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'Nobody wants to be evicted', Millions still waiting for rental assistance

"I guess I just have to wait here until they take me to court and evict me," said Eduvina. "I don't even know what I'm going to do."

NEW ORLEANS — Thousands of people continue to wait for rental assistance...and that's just from Orleans Parish, as the nationwide ban on evictions draws to a close. Millions across the nation face eviction.

"This is my home," said Eduvina, who is at risk of losing her house. 

This may sound familiar as millions across the nation have been at risk of eviction, many losing jobs during the pandemic and with no jobs, there's no money for rent.

"I've over the past year been without a stable job. It's very difficult," said Eduvina.

She applied for rental assistance in February turning in all of the proper paperwork but she has yet to receive a check. She now owes six months of back rent.

"Very much so anxious. Nobody wants to be evicted," said Eduvina 

It is now just days from the final nationwide ban on eviction ending and the U.S. Census Bureau reports that as of July three point six million people in the U.S. said they faced eviction.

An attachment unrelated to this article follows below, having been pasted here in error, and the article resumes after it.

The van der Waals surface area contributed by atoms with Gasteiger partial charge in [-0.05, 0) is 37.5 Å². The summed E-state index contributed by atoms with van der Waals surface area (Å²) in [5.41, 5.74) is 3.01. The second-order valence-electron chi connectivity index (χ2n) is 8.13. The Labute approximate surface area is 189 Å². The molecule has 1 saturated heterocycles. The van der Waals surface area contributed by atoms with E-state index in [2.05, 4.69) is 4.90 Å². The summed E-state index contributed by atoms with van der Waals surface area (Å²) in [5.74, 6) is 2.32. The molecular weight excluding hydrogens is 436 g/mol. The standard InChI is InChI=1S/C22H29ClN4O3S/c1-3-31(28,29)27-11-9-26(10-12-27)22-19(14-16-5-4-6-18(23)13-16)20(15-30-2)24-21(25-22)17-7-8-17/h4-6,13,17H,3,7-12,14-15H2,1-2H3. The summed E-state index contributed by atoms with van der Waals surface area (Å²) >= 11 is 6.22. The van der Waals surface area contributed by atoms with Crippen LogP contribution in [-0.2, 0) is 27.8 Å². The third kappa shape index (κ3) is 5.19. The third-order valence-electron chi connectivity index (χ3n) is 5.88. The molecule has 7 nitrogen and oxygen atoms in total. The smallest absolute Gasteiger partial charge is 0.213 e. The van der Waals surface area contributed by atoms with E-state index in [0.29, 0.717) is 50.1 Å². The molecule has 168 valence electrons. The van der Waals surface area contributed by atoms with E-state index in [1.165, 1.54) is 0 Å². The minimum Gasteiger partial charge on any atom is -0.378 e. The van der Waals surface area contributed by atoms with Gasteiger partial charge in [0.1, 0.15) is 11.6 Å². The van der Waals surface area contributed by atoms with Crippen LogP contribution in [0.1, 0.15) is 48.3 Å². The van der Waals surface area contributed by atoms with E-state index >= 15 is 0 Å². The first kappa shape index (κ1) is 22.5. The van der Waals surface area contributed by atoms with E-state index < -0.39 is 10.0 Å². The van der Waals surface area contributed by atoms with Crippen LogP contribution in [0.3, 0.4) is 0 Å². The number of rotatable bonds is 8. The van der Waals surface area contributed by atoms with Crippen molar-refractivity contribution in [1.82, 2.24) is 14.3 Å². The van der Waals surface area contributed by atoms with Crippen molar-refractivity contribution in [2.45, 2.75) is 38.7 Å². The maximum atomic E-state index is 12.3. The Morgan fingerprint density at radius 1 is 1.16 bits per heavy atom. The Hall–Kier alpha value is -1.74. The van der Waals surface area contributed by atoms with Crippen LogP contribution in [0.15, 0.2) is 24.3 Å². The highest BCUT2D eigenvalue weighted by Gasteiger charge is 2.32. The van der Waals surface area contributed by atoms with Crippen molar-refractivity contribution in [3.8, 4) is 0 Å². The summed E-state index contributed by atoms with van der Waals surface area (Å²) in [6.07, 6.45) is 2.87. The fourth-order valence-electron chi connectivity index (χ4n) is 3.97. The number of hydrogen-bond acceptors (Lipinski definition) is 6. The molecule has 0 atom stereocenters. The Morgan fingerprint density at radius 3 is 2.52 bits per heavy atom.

"We are approaching about 50 new cases just this week that are coming in," said Austin Badon, District one court clerk.

Badon's office processes eviction filings. He tells me he expects to see more eviction cases come Saturday.

"I guess I just have to wait here until they take me to court and evict me," said Eduvina. "I don't even know what I'm going to do."

The federal government has 47 billion dollars for rental assistance but so far, only about three billion has been distributed to states.

Mayor LaToya Cantrell held a rental assistance event at the beginning of June for five thousand applicants. 14,000 applied, the mayor's office told Eyewitness News Thursday, that about 800 of those applicants have received funding.

"That was a month ago. They were told it was going to be 14 days there's still no check in the mail for most people," said Rachel Taber.

Rachel Taber of Union Migrante was at the event and said many Hispanic applicants didn't get the help they need because of incompetent translators and no Spanish applications.

She said of the two hundred people she works with, less than ten have received payment.

"I really see this as a public health crisis," said Rachel.

A UCLA study found that the expiration of eviction moratoriums is associated with increased covid-19 incidence and mortality.

Eduvina said she will keep fighting for assistance. Her life and the lives of her three children depend on it.

Bandon said he doesn’t expect eviction court to close four hundred evictions.

Cases are still waiting to be tried. He said those cases have to be heard first, he doesn't expect to get to new cases until October.

Union Migrante, an immigration rights group, plans to hold a vigil at city hall Thursday at 6:30 p.m. to encourage the mayor's office to close eviction courts.